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Sprint Planning: Better Together

07/10/2006 by Mike Cohn

While teaching a recent Certified ScrumMaster class I was asked what a ScrumMaster should do about a team member who doesn’t want to participate in a sprint planning meeting. In this specific case, the question referred to a team member who told the others, “Whatever you come up with is fine with me.” As you’d expect, I answered that the reluctant team member needed to participate in sprint planning. I recommended that the ScrumMaster tell the team member that while he appreciated his conscientiousness in seeking to avoid unnecessarily wasting time, the value of his participation in the meeting would outweigh any perceived waste.

Most of us know what to do in a case such as this, and wouldn’t consider letting a team member skip sprint planning meetings. Yet, many ScrumMasters do allow and even encourage a similar practice: rather than having the whole team work together to plan a sprint, different specialties within the project team plan independently, each focusing solely on “their part” of the sprint plan. Independent plans are then consolidated. The usual sequence of activities goes like this:

  1. The whole team selects the product backlog items they will work on during the sprint.
  2. Team members divide into specialties to discuss what will be needed of their specialty in order to deliver the selected product backlog items. That is, the programmers are in one room discussing what programming tasks will be needed while the testers are in another room discussing what testing tasks will be needed, and so on.
  3. Everyone reconvenes for a very short meeting in which the plans are combined.

I find this approach to be no better than allowing a team member to skip sprint planning entirely. Three serious things go wrong when teams take this specialization-based approach to sprint planning.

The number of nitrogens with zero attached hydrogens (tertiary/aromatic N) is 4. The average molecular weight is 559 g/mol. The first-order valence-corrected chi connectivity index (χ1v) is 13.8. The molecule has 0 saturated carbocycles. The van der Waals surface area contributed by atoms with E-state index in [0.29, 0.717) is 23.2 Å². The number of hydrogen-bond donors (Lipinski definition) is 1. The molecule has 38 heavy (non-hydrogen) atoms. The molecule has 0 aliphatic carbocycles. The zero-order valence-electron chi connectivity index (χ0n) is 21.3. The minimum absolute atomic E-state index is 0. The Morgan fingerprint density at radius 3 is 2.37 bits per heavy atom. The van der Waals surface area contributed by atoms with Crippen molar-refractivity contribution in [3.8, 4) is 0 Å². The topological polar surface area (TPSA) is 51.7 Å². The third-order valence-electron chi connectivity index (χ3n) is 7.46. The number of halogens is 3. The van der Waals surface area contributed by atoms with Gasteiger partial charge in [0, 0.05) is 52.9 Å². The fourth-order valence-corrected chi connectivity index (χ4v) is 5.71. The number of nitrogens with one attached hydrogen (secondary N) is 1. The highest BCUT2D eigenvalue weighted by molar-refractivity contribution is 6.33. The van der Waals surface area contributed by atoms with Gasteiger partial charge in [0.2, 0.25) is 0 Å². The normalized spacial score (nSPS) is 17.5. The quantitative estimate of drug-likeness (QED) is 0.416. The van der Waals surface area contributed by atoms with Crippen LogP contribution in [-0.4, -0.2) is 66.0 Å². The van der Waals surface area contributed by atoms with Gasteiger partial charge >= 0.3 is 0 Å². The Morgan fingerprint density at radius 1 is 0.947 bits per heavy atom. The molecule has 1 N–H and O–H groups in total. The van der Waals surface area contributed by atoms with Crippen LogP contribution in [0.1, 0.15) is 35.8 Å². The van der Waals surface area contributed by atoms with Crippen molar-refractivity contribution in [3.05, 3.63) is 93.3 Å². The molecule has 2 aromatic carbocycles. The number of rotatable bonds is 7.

First, the plans that result are not as good as the plans created through a whole-team approach. When specialties plan independently, the team loses the opportunity to identify valuable tradeoff opportunities. For example, I’ve been in countless sprint planning meetings in which a tester comments that testing a particular product backlog item will be much harder than might have appeared at first glance. In many of these cases, the programmers then offered to alter slightly how they would program the feature so that it could be more easily tested. Perhaps they could provide the tester with a programming interface into the feature, perhaps they could expose the feature through a different layer of the architecture, perhaps they could provide an alternative user interface, and so on. When specialties plan independently, these discussions do not happen and the opportunities are lost.

Second, the individuals of one specialty do not develop a shared understanding of the tasks and estimates of another specialty. The level of understanding necessary isn’t such that one group could do the work of another; however, the more the whole team comes to a shared understanding of the work to be performed, the better. Sprint planning meetings are about far more than just identifying tasks and putting an estimate on each. Sprint planning meetings are about discussing the work to be performed, understanding what the product owner wants, how we might collaboratively deliver that, how we’ll collectively address risks, and so on.

Third, when the tasks of the sprint plan are identified independently, the team does not establish a “we’re all in this together” mindset. Instead your specialty’s estimates are yours and my specialty’s are mine. When we start off on this incorrect footing we are very unlikely during the sprint to share the burden of finishing all of each specialty’s work. Each team member will focus on finishing the work that was identified by their specialty. This often results in symptoms such as the programmers continuing to program features that the testers won’t have time to test during a sprint. When a sprint is planned by the whole group, if the programmers find themselves outpacing the testers during a given sprint, some of their time usually shifts to completing testing tasks.

Sprint planning needs to be viewed as a collaborative, whole-team effort. When sprint planning is viewed solely as the sum of individual or specialty-based planning, both the product and the team will suffer. To avoid this, ensure not only that all team members participate but that they all participate together.